Immersion in the Realm of Digital Working

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I’ve always had a passion for theatre. As founder of FringeReview and Rational Madness Theatre, I’ve enjoyed exploring and utilising what the arts can offer the world of work.

When you watch a piece of live or recorded performance – a play or a film – it is possible to lose yourself in what you are seeing. You forget the time, you forget your physical surroundings as you “immerse” yourself in what you are watching.

When you do become immersed in a piece of art, there’s a forgetting that takes place – it is a forgetting of your immediate surroundings. Some people go very still and are unaware of how “transfixed” they are. Others move around on their seat, changing position, leaning forwards and backwards, equally unaware of these movements. Immersion in art is a kind of out-of-body experience. We enter a world of mental images that take on a quality of “virtual” reality. Essentially, we “lose” ourselves in the art.

Of course, it doesn’t always happen; more often than not, we regularly snap out of this state, are distracted, and “come back to ourselves” – “You’re back in the room!” Yes, immersion in art can be a kind of trance state.

When we are seated, the immersion tends to be very head-based. The hand robotically feeds the popcorn into our automatically chewing mouth, as we stare, hardly moving, at the screen or the unfolding live action.

As a regular attendee at the Edinburgh Festival, the world’s largest arts festival, I am often offered the chance to see theatre shows what are described as “immersive” experiences. Here, immersion is taken all of the way. The play set in court takes place in a real court; the play set at a graveside takes place at a real graveside. There’s one about a relationship, set in a cafe, and we, the audience, take our seats in the cafe, immersing ourselves in the atmosphere, not only before us, but also all around us. In some immersive theatre productions, we may even be involved in the drama, interacting directly with the actors. When it is done badly, we don’t suspend our disbelief and are merely more or less curious onlookers. When it does work well, we lose ourselves in the drama and become immersed, forgetting all else around us.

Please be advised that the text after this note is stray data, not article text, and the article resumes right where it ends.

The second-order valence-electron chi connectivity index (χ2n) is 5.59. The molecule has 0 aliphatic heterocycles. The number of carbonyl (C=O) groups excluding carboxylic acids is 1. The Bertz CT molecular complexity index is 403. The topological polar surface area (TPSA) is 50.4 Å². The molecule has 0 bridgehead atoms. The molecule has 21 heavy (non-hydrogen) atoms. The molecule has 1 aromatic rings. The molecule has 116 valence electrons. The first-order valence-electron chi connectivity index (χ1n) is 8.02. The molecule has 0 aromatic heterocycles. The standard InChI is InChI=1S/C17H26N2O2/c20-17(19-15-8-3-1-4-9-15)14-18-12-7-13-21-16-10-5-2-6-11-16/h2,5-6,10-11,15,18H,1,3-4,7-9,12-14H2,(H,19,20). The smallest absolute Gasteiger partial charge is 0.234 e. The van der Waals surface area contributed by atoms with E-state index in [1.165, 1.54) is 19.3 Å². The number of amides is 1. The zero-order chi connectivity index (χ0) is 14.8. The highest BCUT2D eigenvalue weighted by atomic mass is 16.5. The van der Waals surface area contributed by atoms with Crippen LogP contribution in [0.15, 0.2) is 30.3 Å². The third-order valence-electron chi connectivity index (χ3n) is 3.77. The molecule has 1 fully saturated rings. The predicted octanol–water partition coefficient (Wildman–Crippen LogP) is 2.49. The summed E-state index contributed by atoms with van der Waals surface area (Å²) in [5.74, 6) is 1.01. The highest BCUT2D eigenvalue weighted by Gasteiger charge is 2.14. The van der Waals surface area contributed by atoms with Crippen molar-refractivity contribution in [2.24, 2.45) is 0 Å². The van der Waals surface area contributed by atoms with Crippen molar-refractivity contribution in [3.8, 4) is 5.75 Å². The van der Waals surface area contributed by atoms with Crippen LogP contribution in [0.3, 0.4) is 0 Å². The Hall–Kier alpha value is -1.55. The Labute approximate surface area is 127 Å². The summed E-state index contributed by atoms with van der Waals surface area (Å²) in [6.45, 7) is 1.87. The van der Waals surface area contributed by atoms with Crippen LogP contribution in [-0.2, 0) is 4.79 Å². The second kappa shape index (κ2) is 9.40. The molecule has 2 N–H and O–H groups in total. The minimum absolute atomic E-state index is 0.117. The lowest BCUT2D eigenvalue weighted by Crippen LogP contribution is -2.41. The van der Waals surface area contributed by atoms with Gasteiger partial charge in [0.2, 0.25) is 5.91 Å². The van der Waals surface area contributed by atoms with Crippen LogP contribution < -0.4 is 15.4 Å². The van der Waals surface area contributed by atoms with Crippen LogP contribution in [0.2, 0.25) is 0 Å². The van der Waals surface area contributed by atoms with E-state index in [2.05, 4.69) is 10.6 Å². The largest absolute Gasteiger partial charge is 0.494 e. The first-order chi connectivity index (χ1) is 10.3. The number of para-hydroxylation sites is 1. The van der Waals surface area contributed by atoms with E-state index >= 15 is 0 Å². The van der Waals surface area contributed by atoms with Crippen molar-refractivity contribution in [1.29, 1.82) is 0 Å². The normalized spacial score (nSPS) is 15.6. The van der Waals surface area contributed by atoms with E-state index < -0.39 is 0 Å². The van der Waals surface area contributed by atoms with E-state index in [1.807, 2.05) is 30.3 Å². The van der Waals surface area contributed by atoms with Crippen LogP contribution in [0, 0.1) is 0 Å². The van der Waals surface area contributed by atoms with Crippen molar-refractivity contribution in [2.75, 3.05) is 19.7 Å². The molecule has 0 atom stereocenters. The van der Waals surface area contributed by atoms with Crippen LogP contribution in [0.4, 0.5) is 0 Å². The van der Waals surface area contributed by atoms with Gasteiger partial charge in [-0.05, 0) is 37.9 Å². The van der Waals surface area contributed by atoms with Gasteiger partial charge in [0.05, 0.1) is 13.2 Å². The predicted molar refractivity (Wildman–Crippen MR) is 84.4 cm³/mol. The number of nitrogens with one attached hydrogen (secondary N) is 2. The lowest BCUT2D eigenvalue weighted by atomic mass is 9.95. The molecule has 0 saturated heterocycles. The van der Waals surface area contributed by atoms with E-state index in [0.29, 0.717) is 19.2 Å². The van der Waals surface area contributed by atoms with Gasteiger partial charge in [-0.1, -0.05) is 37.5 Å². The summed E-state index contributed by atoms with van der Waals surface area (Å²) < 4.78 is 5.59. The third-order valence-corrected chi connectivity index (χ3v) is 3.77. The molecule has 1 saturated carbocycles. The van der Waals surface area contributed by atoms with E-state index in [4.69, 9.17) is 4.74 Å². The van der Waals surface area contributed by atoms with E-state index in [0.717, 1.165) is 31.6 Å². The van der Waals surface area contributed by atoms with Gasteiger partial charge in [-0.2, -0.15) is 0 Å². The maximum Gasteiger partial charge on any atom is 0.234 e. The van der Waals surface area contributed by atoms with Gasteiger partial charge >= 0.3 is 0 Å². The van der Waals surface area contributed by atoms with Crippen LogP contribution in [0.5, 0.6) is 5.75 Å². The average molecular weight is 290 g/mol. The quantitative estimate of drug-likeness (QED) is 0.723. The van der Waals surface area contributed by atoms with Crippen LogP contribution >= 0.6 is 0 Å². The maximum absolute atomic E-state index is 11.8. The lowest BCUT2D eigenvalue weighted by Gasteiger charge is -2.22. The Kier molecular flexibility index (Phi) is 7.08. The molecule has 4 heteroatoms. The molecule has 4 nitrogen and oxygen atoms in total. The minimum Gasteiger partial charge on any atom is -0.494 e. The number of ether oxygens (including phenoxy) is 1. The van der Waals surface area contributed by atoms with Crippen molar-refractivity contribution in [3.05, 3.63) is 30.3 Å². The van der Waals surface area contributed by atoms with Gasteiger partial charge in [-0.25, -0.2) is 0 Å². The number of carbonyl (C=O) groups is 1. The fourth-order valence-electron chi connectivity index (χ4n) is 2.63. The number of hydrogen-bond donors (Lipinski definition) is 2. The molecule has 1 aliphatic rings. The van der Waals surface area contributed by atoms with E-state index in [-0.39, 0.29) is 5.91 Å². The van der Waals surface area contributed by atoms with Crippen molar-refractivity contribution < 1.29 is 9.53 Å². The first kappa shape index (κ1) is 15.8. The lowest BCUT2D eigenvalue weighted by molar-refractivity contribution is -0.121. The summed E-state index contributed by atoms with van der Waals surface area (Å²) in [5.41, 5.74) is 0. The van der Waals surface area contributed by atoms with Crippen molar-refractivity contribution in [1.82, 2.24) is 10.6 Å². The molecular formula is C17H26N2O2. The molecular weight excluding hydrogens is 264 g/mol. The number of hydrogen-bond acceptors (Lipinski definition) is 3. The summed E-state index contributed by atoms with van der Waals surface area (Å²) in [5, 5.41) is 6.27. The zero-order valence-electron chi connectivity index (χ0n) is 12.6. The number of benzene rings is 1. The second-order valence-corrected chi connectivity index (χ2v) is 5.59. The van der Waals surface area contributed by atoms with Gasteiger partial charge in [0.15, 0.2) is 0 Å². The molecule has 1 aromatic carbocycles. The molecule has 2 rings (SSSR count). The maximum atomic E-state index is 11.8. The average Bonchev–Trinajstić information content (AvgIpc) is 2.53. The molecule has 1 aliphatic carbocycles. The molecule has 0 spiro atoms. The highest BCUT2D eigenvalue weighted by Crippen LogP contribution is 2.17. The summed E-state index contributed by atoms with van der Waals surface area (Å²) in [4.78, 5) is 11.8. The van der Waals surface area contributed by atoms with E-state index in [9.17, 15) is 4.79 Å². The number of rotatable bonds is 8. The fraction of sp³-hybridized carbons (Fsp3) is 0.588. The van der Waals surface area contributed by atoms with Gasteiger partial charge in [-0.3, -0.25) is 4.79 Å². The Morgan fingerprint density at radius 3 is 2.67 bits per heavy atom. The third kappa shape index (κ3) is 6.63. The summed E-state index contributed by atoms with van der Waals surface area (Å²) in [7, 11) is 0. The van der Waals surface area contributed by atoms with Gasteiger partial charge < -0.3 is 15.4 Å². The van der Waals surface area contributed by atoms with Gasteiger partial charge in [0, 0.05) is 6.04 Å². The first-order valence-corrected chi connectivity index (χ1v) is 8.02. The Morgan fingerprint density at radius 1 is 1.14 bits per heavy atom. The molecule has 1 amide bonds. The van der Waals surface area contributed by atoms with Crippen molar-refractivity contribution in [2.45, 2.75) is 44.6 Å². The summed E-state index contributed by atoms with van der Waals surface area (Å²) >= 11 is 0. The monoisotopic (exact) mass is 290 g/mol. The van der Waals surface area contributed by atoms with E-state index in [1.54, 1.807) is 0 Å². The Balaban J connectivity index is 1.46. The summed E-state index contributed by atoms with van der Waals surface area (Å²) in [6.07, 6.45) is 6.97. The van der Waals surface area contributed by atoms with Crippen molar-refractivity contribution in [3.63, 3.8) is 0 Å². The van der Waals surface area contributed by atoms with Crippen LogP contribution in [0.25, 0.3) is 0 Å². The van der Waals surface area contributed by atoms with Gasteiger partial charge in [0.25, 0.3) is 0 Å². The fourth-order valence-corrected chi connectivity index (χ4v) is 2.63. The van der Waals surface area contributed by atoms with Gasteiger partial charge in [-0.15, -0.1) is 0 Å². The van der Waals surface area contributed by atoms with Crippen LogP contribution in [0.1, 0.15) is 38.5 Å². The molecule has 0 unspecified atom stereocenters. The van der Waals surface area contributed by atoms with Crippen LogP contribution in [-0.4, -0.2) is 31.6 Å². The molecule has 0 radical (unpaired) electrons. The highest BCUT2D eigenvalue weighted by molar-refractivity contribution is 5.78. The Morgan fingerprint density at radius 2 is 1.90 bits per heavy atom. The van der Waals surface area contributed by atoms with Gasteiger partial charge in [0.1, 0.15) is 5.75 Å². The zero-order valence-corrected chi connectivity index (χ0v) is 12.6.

Now, the digital realm is based on immersion. It’s all about “going in”. Going in means zoning out, where going in means the digital and zoning out means the physical.

You can become utterly immersed in an online game, in an hour of tweeting and instant messaging. People even cross the street dangerously, immersed in texting, oblivious of the risk to life and limb.

You can’t immerse in water without jumping into the lake. In the digital realm, immersive experience is presented as necessary, even obvious.

In the process you lose your current surroundings and awareness if you digitally immerse yourself.

It seems to me to be common sense to be able to decide when you immerse yourself in anything. It should be your choice. The problem with 24-7 always-on, digital immersion is that the moments of entrance and exit, of diving in and climbing out, can become less clear, even lost to your consciousness. Immersion then becomes a kind of stupor, possibly even an addiction. We aren’t just immersed, we are buried.

More to come.

About Paul Levy

Paul is a writer, thinker, facilitator, theatre-maker, and conversifier. He is the author of the book, Digital Inferno.

Posted on April 17, 2014, in Immersion in the Realm of Digital Working. Bookmark the permalink. Leave a comment.

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